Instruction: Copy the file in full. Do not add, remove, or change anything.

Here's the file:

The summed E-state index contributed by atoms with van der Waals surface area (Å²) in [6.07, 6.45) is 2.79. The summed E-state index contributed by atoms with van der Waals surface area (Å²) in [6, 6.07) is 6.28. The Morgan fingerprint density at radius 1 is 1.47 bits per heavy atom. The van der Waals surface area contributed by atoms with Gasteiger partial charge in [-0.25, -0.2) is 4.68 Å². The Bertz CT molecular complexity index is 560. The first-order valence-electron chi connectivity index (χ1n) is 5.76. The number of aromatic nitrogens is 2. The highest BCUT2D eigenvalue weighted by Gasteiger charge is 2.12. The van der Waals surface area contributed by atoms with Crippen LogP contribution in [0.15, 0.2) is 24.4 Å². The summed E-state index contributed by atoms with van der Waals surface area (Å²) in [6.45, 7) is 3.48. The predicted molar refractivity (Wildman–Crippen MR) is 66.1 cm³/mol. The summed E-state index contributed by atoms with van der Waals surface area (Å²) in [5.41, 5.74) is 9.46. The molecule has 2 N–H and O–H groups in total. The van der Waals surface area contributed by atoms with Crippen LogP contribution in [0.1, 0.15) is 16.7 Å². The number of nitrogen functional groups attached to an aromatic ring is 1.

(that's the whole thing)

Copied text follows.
The summed E-state index contributed by atoms with van der Waals surface area (Å²) in [6.07, 6.45) is 2.79. The summed E-state index contributed by atoms with van der Waals surface area (Å²) in [6, 6.07) is 6.28. The Morgan fingerprint density at radius 1 is 1.47 bits per heavy atom. The van der Waals surface area contributed by atoms with Gasteiger partial charge in [-0.25, -0.2) is 4.68 Å². The Bertz CT molecular complexity index is 560. The first-order valence-electron chi connectivity index (χ1n) is 5.76. The number of aromatic nitrogens is 2. The highest BCUT2D eigenvalue weighted by Gasteiger charge is 2.12. The van der Waals surface area contributed by atoms with Crippen LogP contribution in [0.15, 0.2) is 24.4 Å². The summed E-state index contributed by atoms with van der Waals surface area (Å²) in [6.45, 7) is 3.48. The predicted molar refractivity (Wildman–Crippen MR) is 66.1 cm³/mol. The summed E-state index contributed by atoms with van der Waals surface area (Å²) in [5.41, 5.74) is 9.46. The molecule has 2 N–H and O–H groups in total. The van der Waals surface area contributed by atoms with Crippen LogP contribution in [0.1, 0.15) is 16.7 Å². The number of nitrogen functional groups attached to an aromatic ring is 1.